#120116 10:35:47 server id 2990516948  end_log_pos 559341785    Query   thread_id=122158    exec_time=0 error_code=0
use main_db /*!*/;
SET TIMESTAMP=1326710147/*!*/;
update user_transactions SET commission=0

In the bottom few lines of the mysqlbinlog output you should have the erroneous command that was run and below the first BEGIN before your bad command, you’ll have an # at xxxxxxx. This is the binlog position and it’s where we want to slave our delayed slave up to.

Log back into your delayed slave and run this command:

START SLAVE UNTIL MASTER_LOG_FILE = 'bin_master.000006', MASTER_LOG_POS = 559341672;
That’ll take some time to run, so keep an eye on it with SHOW SLAVE STATUS. The Seconds_behind_master value will be NULL once caught up. Now you have a choice on how to proceed. Either skip 1 command like so:
SET GLOBAL sql_slave_skip_counter = 1; START SLAVE;
Or, if there are multiple commands that should be skipped, you need to find the binlog position of where to continue from. Rather than using the mysqlbinlog script, we can use the SHOW BINLOG EVENTS command which will give us a much clearer view of what is happening.
SHOW BINLOG EVENTS IN 'bin_master.000006' FROM 559341672 LIMIT 10;

| Log_name          | Pos       | Event_type | Server_id  | End_log_pos | Info                                                                                                                                |
| bin_master.000006 | 559341672 | Query      | 2990516948 |   559341785 | use `my_db`; update user_transactions SET commission=0                                                                              |
| bin_master.000006 | 559341785 | Query      | 2990516948 |   559341862 | COMMIT                                                                                                                              |
| bin_master.000006 | 559341862 | Query      | 2990516948 |   559341929 | BEGIN                                                                                                                               |
| bin_master.000006 | 559341929 | Intvar     | 2990516948 |   559341957 | INSERT_ID=1                                                                                                                         |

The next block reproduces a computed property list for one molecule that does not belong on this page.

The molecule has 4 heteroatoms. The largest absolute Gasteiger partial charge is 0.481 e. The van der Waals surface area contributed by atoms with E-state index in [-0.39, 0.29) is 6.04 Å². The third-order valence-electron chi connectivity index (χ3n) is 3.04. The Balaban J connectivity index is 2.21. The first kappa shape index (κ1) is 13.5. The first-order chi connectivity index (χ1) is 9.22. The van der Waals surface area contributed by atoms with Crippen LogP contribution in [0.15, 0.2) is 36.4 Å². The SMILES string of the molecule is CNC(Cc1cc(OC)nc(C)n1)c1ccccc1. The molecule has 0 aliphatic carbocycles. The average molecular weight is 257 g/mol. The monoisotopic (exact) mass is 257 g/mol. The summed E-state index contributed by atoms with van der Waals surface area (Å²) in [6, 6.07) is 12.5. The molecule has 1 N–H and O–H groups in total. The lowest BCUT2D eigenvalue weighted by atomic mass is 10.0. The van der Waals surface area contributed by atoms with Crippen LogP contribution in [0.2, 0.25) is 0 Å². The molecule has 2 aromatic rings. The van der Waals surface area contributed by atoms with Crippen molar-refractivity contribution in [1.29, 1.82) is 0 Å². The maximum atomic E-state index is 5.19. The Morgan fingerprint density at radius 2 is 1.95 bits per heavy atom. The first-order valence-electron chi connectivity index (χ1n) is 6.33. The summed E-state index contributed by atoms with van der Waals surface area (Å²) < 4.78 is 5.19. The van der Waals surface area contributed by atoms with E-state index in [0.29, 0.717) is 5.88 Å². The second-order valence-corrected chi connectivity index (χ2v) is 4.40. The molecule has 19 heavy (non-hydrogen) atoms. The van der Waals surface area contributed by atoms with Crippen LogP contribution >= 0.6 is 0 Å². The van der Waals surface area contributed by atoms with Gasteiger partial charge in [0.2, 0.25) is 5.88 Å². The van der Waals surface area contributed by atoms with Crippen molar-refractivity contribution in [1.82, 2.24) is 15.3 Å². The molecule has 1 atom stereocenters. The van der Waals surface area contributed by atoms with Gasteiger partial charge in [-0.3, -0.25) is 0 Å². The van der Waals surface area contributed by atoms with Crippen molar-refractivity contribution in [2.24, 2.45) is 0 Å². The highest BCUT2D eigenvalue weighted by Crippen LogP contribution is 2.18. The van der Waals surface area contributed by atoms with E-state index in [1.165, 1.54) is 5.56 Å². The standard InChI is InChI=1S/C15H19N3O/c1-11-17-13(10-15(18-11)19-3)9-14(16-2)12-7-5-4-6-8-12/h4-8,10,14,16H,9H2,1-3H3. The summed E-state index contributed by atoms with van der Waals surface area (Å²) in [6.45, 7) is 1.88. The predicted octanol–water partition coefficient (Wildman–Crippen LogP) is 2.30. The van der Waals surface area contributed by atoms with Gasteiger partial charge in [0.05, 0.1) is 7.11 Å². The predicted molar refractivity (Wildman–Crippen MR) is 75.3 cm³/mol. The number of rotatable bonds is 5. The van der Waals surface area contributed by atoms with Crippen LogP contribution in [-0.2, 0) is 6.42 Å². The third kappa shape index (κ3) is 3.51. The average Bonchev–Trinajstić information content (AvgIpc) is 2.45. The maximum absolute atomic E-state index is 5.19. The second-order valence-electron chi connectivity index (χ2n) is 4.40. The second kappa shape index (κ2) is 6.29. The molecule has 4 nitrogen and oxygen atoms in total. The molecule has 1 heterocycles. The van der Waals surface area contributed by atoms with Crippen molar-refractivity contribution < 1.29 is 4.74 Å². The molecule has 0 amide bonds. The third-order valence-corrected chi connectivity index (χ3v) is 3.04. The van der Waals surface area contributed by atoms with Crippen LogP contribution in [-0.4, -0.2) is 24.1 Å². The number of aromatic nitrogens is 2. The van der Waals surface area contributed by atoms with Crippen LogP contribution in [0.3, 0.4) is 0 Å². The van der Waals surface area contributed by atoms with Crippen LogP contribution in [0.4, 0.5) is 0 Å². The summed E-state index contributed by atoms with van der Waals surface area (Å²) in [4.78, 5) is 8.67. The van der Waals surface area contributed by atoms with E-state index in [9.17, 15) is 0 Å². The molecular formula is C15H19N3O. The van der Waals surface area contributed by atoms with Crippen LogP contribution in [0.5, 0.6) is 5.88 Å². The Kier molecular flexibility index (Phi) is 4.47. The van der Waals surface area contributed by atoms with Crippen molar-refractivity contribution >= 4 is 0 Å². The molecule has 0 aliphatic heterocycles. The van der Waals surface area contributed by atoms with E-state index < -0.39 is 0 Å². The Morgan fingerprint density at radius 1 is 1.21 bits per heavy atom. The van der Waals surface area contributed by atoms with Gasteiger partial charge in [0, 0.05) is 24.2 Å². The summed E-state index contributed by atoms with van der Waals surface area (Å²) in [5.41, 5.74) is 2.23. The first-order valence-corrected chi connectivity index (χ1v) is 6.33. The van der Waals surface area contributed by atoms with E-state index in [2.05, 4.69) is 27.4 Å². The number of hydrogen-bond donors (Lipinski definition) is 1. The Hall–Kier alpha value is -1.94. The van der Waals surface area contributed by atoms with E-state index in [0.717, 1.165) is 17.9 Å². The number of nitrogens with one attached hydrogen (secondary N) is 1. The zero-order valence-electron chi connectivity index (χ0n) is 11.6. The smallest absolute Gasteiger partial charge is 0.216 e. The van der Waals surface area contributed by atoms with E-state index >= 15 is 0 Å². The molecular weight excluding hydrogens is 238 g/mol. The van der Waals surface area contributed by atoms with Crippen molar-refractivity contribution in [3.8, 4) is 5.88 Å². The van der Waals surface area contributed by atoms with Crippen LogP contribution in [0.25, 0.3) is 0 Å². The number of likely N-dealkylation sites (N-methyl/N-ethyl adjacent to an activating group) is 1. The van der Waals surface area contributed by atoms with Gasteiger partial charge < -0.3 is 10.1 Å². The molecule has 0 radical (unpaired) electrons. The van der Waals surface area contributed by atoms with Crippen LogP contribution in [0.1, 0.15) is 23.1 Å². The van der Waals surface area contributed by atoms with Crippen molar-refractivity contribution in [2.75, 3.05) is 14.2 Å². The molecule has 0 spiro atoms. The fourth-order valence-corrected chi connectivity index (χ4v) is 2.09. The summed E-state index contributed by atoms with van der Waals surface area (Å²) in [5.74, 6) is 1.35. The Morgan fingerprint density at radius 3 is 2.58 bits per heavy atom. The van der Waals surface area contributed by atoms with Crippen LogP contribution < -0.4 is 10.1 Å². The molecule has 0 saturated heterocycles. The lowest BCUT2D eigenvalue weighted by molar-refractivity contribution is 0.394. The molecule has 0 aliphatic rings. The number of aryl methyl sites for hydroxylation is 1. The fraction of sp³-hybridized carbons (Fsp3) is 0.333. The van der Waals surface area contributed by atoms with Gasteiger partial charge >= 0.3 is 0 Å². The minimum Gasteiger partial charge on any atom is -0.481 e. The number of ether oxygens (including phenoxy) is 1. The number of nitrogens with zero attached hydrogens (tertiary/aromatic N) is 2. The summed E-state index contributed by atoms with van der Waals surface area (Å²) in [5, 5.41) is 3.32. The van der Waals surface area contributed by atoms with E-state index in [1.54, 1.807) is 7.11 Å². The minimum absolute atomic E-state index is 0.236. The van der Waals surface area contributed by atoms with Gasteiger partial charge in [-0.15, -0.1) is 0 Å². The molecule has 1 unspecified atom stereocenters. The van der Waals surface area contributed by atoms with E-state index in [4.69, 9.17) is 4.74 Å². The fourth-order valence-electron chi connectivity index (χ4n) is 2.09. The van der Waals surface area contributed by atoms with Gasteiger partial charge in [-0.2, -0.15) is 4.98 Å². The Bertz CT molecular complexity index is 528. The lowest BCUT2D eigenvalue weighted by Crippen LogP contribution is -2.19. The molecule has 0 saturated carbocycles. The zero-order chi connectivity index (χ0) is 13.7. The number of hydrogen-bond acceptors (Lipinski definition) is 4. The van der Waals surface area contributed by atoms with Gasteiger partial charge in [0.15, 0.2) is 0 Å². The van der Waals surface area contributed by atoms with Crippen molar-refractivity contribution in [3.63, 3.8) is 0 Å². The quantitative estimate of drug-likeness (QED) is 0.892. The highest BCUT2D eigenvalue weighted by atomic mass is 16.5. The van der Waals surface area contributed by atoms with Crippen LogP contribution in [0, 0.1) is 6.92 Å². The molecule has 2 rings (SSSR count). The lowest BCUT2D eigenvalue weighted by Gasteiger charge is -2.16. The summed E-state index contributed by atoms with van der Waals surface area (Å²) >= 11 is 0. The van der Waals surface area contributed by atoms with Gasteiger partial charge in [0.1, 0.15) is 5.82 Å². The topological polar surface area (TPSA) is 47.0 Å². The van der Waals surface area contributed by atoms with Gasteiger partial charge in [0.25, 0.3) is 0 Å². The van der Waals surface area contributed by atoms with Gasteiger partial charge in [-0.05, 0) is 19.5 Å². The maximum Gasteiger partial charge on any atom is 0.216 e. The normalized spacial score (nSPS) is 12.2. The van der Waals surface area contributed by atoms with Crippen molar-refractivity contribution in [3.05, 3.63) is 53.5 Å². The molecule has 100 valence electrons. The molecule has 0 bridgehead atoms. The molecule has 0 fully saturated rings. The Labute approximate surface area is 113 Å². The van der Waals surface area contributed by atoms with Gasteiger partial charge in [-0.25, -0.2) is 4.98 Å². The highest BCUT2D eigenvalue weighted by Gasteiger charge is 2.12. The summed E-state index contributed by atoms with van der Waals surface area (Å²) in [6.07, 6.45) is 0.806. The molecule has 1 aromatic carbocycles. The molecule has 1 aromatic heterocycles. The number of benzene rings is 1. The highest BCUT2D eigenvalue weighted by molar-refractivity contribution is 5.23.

| bin_master.000006 | 559341957 | Query      | 2990516948 |   559342257 | use `my_db`; update user_transactions set user_id = 1                                                                               |
| bin_master.000006 | 559342257 | Xid        | 2990516948 |   559342284 | COMMIT /* xid=18899 */                                                                                                              |
| bin_master.000006 | 559342284 | Query      | 2990516948 |   559342351 | BEGIN                                                                                                                               |
| bin_master.000006 | 559342351 | Query      | 2990516948 |   559342566 | use `my_db`; UPDATE user_sessions SET data = , date_touched = '2013-02-03 10:50:44' WHERE session_id = 'an2o7oj6pn0s3229i3724kq6s2' |
| bin_master.000006 | 559342566 | Xid        | 2990516948 |   559342593 | COMMIT /* xid=18901 */                                                                                                              |

Here, we can see there was a second nasty query setting all user_ids to 1, so we best skip that too. The position we want to carry on from is 559342284.


Once again, we allow the slave to catch up to date and then promote the slave to master. How successful this is for you will depend greatly on how badly the corruption has affected other queries. For example, if everyones user_id was set to 1 in the transactions table, subsequent queries may have read from that table and written to perhaps an invoice table, meaning referential integrity would be broken. Either way, I think most people would agree you’re a lot better off having a delayed slave than you are without one.